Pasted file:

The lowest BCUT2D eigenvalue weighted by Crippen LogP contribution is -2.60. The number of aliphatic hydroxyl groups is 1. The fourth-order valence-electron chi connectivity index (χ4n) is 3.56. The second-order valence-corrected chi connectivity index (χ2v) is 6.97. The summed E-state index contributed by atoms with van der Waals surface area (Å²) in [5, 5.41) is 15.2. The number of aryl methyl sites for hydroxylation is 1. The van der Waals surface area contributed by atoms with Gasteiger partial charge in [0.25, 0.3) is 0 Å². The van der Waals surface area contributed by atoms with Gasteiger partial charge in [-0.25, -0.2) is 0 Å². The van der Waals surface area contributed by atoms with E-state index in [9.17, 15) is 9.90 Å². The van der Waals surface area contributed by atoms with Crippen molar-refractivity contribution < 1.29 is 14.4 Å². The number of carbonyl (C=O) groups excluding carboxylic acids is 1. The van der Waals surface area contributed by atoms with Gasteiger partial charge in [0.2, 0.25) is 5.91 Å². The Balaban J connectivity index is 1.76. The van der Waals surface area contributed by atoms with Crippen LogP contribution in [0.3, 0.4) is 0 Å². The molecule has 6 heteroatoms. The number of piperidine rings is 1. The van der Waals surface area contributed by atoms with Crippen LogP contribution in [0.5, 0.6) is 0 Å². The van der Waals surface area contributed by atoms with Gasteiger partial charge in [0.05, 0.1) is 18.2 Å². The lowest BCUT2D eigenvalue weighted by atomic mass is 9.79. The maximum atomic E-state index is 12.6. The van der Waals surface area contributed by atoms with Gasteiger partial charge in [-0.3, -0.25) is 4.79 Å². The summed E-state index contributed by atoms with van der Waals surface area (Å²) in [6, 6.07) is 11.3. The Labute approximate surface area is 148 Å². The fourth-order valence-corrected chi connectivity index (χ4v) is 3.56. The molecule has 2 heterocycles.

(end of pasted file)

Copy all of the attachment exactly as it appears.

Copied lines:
The lowest BCUT2D eigenvalue weighted by Crippen LogP contribution is -2.60. The number of aliphatic hydroxyl groups is 1. The fourth-order valence-electron chi connectivity index (χ4n) is 3.56. The second-order valence-corrected chi connectivity index (χ2v) is 6.97. The summed E-state index contributed by atoms with van der Waals surface area (Å²) in [5, 5.41) is 15.2. The number of aryl methyl sites for hydroxylation is 1. The van der Waals surface area contributed by atoms with Gasteiger partial charge in [0.25, 0.3) is 0 Å². The van der Waals surface area contributed by atoms with Gasteiger partial charge in [-0.25, -0.2) is 0 Å². The van der Waals surface area contributed by atoms with E-state index in [9.17, 15) is 9.90 Å². The van der Waals surface area contributed by atoms with Crippen molar-refractivity contribution < 1.29 is 14.4 Å². The number of carbonyl (C=O) groups excluding carboxylic acids is 1. The van der Waals surface area contributed by atoms with Gasteiger partial charge in [0.2, 0.25) is 5.91 Å². The Balaban J connectivity index is 1.76. The van der Waals surface area contributed by atoms with Crippen LogP contribution in [0.3, 0.4) is 0 Å². The molecule has 6 heteroatoms. The number of piperidine rings is 1. The van der Waals surface area contributed by atoms with Crippen LogP contribution in [0.5, 0.6) is 0 Å². The van der Waals surface area contributed by atoms with Gasteiger partial charge in [0.05, 0.1) is 18.2 Å². The lowest BCUT2D eigenvalue weighted by atomic mass is 9.79. The maximum atomic E-state index is 12.6. The van der Waals surface area contributed by atoms with Gasteiger partial charge in [-0.3, -0.25) is 4.79 Å². The summed E-state index contributed by atoms with van der Waals surface area (Å²) in [6, 6.07) is 11.3. The Labute approximate surface area is 148 Å². The fourth-order valence-corrected chi connectivity index (χ4v) is 3.56. The molecule has 2 heterocycles.